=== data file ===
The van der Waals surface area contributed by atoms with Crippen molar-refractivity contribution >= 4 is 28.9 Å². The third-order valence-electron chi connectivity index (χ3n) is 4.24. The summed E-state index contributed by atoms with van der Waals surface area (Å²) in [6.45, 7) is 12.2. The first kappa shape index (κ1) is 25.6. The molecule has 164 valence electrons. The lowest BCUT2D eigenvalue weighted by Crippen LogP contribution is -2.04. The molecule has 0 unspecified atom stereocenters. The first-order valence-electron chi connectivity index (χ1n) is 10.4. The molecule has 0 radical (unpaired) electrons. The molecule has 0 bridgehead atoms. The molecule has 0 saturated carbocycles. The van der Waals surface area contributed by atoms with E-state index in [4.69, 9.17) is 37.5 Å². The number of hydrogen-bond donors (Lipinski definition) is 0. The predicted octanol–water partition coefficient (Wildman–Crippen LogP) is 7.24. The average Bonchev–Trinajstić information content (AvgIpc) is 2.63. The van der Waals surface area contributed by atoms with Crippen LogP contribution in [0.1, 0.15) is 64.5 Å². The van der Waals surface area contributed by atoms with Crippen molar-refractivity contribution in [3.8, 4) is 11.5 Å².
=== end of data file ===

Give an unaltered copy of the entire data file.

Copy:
The van der Waals surface area contributed by atoms with Crippen molar-refractivity contribution >= 4 is 28.9 Å². The third-order valence-electron chi connectivity index (χ3n) is 4.24. The summed E-state index contributed by atoms with van der Waals surface area (Å²) in [6.45, 7) is 12.2. The first kappa shape index (κ1) is 25.6. The molecule has 164 valence electrons. The lowest BCUT2D eigenvalue weighted by Crippen LogP contribution is -2.04. The molecule has 0 unspecified atom stereocenters. The first-order valence-electron chi connectivity index (χ1n) is 10.4. The molecule has 0 radical (unpaired) electrons. The molecule has 0 bridgehead atoms. The molecule has 0 saturated carbocycles. The van der Waals surface area contributed by atoms with E-state index in [4.69, 9.17) is 37.5 Å². The number of hydrogen-bond donors (Lipinski definition) is 0. The predicted octanol–water partition coefficient (Wildman–Crippen LogP) is 7.24. The average Bonchev–Trinajstić information content (AvgIpc) is 2.63. The van der Waals surface area contributed by atoms with Crippen LogP contribution in [0.1, 0.15) is 64.5 Å². The van der Waals surface area contributed by atoms with Crippen molar-refractivity contribution in [3.8, 4) is 11.5 Å².